I tried to go back to basics and understand what is the metaphor or narrative which guides my thoughts on climate change.  I realised it seems terribly naïve, but perhaps other people’s internal narratives are no more sophisticated when they really look at them.

I see an ideal or idealised world, where there is a garden and where there are four seasons which follow each other reliably: snow and ice to kill off pests, rain for provide water, sun for warmth, and autumn to complete the cycle and return matter to the soil.  In the garden we plant seeds and know that some months later we can harvest the produce and enjoy eating it.  That garden provides an abundance of food and water.  There should be plenty to go round, not just for people but for the bewildering jewel-box of other creatures.  That is “how it should be”.   This is how – rightly or wrongly – I imagined it was for centuries or millennia.

The garden gives us abundance and, because of its reliability, stability.  It is the abundance and stability which mean that we can have institutions which work and which allow us to live with compassion and virtue.  When we are under great stress, and when society is under great stress, compassion between strangers falls away and we turn on each other and fight each other brutally.  Only with that stability can a majority of humans be fulfilled in their lives, because in circumstances of great instability the strong will be able to thrive, relatively, but the weak majority will subsist at the most.

That stable and abundant garden is the basis of everything good we have.  Without it we are wretched.

Climate change is one of many influences by which the garden becomes impoverished, unreliable and insufficient.  As a result of this impoverishment we expect enormous incidence of sadness and suffering.  Sadness because we compare the suffering with what was or what might have been; suffering because of more hunger, thirst, illness and conflict.  I don’t mean just sadness and suffering of humans; I mean of all living forms.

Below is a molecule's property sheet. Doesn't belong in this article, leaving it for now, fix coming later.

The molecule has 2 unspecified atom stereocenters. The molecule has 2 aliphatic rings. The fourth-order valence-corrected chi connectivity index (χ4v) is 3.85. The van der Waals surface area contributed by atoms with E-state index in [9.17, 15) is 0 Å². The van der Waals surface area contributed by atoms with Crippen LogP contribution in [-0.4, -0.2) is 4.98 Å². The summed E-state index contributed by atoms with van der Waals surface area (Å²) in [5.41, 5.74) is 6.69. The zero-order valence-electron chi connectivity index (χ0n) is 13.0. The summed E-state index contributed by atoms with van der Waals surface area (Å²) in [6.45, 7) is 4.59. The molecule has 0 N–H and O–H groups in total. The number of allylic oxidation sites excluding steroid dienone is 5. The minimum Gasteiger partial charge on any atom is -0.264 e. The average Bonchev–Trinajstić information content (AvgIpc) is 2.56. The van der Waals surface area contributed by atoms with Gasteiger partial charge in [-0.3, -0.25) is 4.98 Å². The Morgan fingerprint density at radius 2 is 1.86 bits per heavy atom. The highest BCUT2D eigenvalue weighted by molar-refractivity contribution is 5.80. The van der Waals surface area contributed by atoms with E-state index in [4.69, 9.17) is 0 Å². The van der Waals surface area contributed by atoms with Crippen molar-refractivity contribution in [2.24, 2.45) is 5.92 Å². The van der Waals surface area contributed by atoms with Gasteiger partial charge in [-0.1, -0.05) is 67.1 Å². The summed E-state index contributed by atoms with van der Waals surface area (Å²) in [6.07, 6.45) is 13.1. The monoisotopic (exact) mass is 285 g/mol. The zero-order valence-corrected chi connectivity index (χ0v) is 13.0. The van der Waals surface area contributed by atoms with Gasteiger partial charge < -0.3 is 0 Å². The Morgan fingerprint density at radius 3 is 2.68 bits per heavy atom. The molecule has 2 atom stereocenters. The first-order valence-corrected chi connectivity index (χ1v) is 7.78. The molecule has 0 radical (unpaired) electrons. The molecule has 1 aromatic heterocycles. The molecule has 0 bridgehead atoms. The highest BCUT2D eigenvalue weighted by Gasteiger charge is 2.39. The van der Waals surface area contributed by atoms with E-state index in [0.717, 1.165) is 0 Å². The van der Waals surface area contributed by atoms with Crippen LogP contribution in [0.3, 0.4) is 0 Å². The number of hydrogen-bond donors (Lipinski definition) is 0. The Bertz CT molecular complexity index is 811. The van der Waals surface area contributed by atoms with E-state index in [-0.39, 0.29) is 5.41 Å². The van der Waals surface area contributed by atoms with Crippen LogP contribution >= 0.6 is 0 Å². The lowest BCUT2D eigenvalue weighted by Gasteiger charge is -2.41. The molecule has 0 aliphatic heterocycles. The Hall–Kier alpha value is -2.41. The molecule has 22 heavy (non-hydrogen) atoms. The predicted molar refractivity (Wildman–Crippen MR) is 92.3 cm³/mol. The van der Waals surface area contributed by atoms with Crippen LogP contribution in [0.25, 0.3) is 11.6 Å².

Even a tree species which cannot adapt to a warmer climate and therefore dies out – even this is an instance of suffering.  Why should I worry about that?  Why would I see it as suffering if the tree is not even sentient?  I think it is because the extinction of that tree species was avoidable and unjust – humans’ assumption of dominance was not done with befitting modesty and restraint.

The desire to mitigate climate change (if that is possible) is based on a desire to reduce the amount of sadness and suffering that will happen as the climate changes and our garden is spoiled.  Because it is our fault, it is our obligation to try and mitigate the sadness and suffering.

How does industry fit into this Arcadian narrative?  I accept it grudgingly but that is probably because it has made my life easy.  It eases our toil on the land, cures our illness, defends us from enemies, shelters us from the weather and entertains us when our agriculture is so efficient that we risk getting bored.  But all that comes at a cost to us, to the other inhabitants of the garden and to the garden itself.

Here is another narrative.  Nature was well designed.  When any species became so successful that it threatened to upset the natural balance, it reached some constraint which brought the population of the species crashing down, without causing too much harm to the rest of the system.  But then along comes man which was clever enough to escape the constraints nature placed around us such as disease.  Our population and inventiveness grew in parallel, creating a super-exponential growth in the damage we cause to other species and to nature’s system: a level of damage comparable only to great extinctions in the past when climate change, volcanic activity and asteroids would wipe out up to 96% of life on earth.  Yet those extinctions happened over periods of millions of years while this is taking a few centuries.

The narrative imagines a perfect natural system which is self-correcting in perpetuity.  But now we see that nature’s system is not quite perfect because it created a form of life which could fundamentally damage the system; like a system of mathematics which creates millions of true equations and then one day you notice that you can correctly form a false equation.  Humans are that one, brilliant and cancerous equation: a mad man with a razor blade, out of control and frenziedly slashing all life around it.


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